These words may not seem so striking to us, that God shows no partiality, but they should strike us. First, because it is clear that Peter himself was struck when he heard from God what he was to say. He even tells those assembled, “You yourselves know that it is unlawful for a Jew to associate with or to visit a Gentile, but God has shown me that I should not call anyone unclean.”
It’s not that Jews thought God excluded Gentiles, their theology believed that God will reconcile all people to himself in the last days. It just seems Peter didn’t think it was his job, to witness to Gentiles.
The believers who had come with Peter were also astounded, “that the gift of the Holy Spirit had been poured out even on the Gentiles,” this passage goes on to tell us, for they heard the gentiles speaking in tongues and extolling God. Then Peter said, “Can anyone withhold the water for baptizing these people who have received the Holy Spirit just as we have?” So he ordered them to be baptized in the name of Jesus Christ.
Peter was sent to these Gentiles to teach a message of radical inclusion, one he had just learned himself.
Secondly, this lesson should strike us because if we’re honest, we know Christianity can still be exclusive, acting as if there are insiders and outsiders. When we know if we’re at all listening to Jesus, if we’re reading Isaiah, we too, like Peter, are to see vision of family that God desires for everyone.
God Adopts us…all, as children, right now, right here in our earthly journey, as imperfect as we are, we are God’s.
I have a few friends in my life who were adopted as children, given up by their biological parents and taken into a new family. And I have some friends who have adopted children of their own. It is quite a curious thing to most of us—the experience of adoption.
We wonder what the back story of the child is. We think how trusting and brave the parents must be. We hope that the new family will find ways to love and support one another as they grow closer.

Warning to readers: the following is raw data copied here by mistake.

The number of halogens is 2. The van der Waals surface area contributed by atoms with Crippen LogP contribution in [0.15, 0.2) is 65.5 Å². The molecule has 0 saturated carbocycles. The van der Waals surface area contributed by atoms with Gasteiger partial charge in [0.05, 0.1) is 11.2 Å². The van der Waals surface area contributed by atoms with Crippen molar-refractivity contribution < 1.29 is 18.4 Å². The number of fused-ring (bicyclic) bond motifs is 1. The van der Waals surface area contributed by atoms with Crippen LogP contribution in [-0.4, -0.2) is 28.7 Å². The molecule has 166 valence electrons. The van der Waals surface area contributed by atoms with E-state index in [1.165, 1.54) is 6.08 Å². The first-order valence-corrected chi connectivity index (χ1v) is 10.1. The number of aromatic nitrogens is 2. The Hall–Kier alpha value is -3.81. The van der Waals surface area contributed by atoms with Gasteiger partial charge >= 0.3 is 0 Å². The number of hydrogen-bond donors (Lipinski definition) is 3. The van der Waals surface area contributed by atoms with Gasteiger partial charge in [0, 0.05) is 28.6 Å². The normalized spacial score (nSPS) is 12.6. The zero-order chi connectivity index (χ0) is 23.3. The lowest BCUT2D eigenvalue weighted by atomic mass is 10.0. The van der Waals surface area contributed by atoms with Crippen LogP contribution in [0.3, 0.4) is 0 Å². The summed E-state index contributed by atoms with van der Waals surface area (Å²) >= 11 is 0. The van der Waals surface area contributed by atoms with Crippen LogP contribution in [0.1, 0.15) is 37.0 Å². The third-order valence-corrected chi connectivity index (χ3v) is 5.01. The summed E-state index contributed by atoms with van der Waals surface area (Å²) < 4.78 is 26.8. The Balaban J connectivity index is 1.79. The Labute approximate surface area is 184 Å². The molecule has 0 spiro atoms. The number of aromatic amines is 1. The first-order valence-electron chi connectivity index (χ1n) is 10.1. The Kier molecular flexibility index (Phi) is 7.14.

We also scarcely know of the struggles there are in adopting a child. One of my friends told me recently that their biggest struggle has been, getting their child to believe that this is real, and forever, and that she won’t be sent back to foster care if she’s bad.
What do you do to help your child understand, they are always yours, no matter what?
You take your child by the hand, and hold on; You walk, hand in hand, sharing your experiences and all that you have. You stay with your child and assure them. You model for them what love is and tell them when you are pleased with them.
I think we are enamored with adoptive parents because it seems so amazing…sharing such a love, a deep parental love with a being you’ve grafted into your family, is the stuff of greatness.
Yes, Adoption is an extraordinary sharing of love, And it just what God does for us in baptism. We are brought into, grafted into, the family of God and we become heirs of God’s kingdom, with all the rights and responsibilities of being part of the family.
Jesus models this for us in his own baptism, hearing God call him my beloved, and then immediately beginning his ministry.
Next week, we’ll baptize a new member of the body of Christ, Hopefully, you can be here. We’ll renew our own baptismal covenants. Recommitting to what we believe, and what we’re called to do as the church.
Spoiler here…the promises we’ll make have nothing to do with being at church every Sunday.
The church does not exist to be an end to itself.
This is what Peter learned and we need to hear again.
The church does not exist to be an end to itself.
We come together to worship God, to give God thanks, and to support one another, so that we can be sent out to find our ministry and to serve all people—impartially, incredibly, as Peter would call it, loving all of God’s divine, diverse creation as part of our own family.
Stir up in your Church, O God, that Spirit of adoption which is given to us in Baptism, that we, being renewed both in body and mind, may worship and serve you in sincerity and truth. Amen.